«Kinetic Investigations of Thiolate Protected Gold Nanoparticles: Protein Interactions, Electron Transfer, and Precursor Formation By Brian N. Turner ...»
Kinetic Investigations of Thiolate Protected Gold Nanoparticles: Protein Interactions,
Electron Transfer, and Precursor Formation
Brian N. Turner
Submitted to the Faculty of the
Graduate School of Vanderbilt University
in partial fulfillment of the requirements
for the degree of
Doctor of Philosophy
Professor David E. Cliffel
Professor John A. McLean
Professor James E. Crowe, Jr.
Professor David W. Wright In Memory of Sharon Rose Turner and Ruth Shelton Turner A special thanks to Mom, Dad, April, Eric, Gramps, Keith, and Patti Lovingly dedicated to Mary Pat ii
ACKNOWLEDGEMENTSAcknowledgements of people who helped along the way are included at the end of each chapter, but I would like to reserve this section to thank people who helped in unique ways.
As for my committee, I will open with Dr. David Cliffel. I have always appreciated your knowledge and creativity in generating new ideas. I have also appreciated the freedom I have had to go in my own direction with research that seems very unique to this lab. Also, I really appreciate your humanistic approach to leaves of absence, and never once interfering in personal business. This was especially appreciated as many personal crises and family crises seemed to continually arise over the last six years, and I am not sure I would have been able to deal with them appropriately in a lot of other situations. On a lighter note, it was a pleasant surprise to work for someone who would have the group over to play strategy games, volleyball, and generously provided wonderful food to a somewhat larger research group. Finally, thanks for having the patience to allow me to work here over a six year period, all the while providing financial support.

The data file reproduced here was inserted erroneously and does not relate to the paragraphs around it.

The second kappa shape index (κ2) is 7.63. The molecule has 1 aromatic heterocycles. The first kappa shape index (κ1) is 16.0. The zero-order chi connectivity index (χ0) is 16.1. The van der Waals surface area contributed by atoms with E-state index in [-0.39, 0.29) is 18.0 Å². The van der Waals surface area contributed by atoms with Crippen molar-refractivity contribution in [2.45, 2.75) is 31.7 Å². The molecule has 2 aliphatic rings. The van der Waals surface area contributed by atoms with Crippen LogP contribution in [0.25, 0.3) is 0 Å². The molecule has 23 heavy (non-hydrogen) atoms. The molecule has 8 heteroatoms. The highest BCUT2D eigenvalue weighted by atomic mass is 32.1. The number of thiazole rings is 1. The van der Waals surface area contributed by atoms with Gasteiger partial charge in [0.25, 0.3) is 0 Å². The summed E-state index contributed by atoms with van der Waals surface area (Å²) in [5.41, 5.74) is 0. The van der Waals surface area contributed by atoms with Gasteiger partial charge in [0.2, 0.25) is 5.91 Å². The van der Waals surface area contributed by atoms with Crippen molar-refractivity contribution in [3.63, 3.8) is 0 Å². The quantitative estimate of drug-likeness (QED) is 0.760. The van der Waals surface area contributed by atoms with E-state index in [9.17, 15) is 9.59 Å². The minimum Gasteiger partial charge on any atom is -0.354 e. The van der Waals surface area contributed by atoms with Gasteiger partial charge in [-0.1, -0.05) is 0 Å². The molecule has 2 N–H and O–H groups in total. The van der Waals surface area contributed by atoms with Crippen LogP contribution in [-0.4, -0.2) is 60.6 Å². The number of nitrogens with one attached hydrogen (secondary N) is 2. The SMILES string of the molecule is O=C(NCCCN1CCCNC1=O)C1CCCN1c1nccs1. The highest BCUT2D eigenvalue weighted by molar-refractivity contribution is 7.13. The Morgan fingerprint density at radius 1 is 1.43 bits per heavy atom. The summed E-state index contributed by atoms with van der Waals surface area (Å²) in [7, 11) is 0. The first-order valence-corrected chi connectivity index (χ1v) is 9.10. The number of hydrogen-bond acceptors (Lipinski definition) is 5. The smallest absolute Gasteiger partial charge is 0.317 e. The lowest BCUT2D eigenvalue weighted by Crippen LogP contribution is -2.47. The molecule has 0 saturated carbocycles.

Dr. Wright, I have always secretly appreciated your no-holds-barred attitude, and tellit-like-it-is approach to committee meetings. I think this is a very important trait when it comes to making sure that the science we practice is legitimate. My favorite part about your approach is your intensity about the science because I believe that it should be exciting and meaningful to the researchers instead of just a means to a job. Until I saw
design really is in terms of practical potential and elegance.
Dr. McLean, I would like to thank you for some of the most interesting science conversations I have had during my stay here. My personal favorite was the discussion about how to weigh an electron accurately. I always looked forward to your classes, because you have a unique gift of making complicated topics seem approachable and exciting. I also enjoyed hanging out with you socially in Atlanta during Pittcon. We will have to meet at another conference and play that shuffleboard game again.
Finally, Dr. Jim Crowe, until I met you, I had not met somebody who works on such a high level in their field that is as approachable as you are. Additionally, I appreciate that you are always very thoughtful with your questions.
It would take me way too long to thank everybody individually in my research group for sitting through my practice exams and the like. Thank you to everyone, as it was much appreciated.
Graduate school can be a difficult time, so I would like to thank Bill Evans, Vanessa Phelan, Dr. Victor Ghidu, Easton Selby, Danielle “Watkins” Kimmel, the volleyball crew, the soccer crew, the old Magic the Gathering crew (ignore that), and the current strategy gaming crew for keeping things light when times were not. I would also like to thank all of my old friends back home and elsewhere for staying in touch, offering encouragement, and giving me an excuse to leave town every here and again, especially Mike Pateras, Lora Robinson, Greg Raffio, Alicia DiMarco, Mykola Bilokonsky, and Ryan Stolte-Sawa.
suffice it to say that when things got tough here, I would not have continued along if not for your encouragement and belief. I love you all.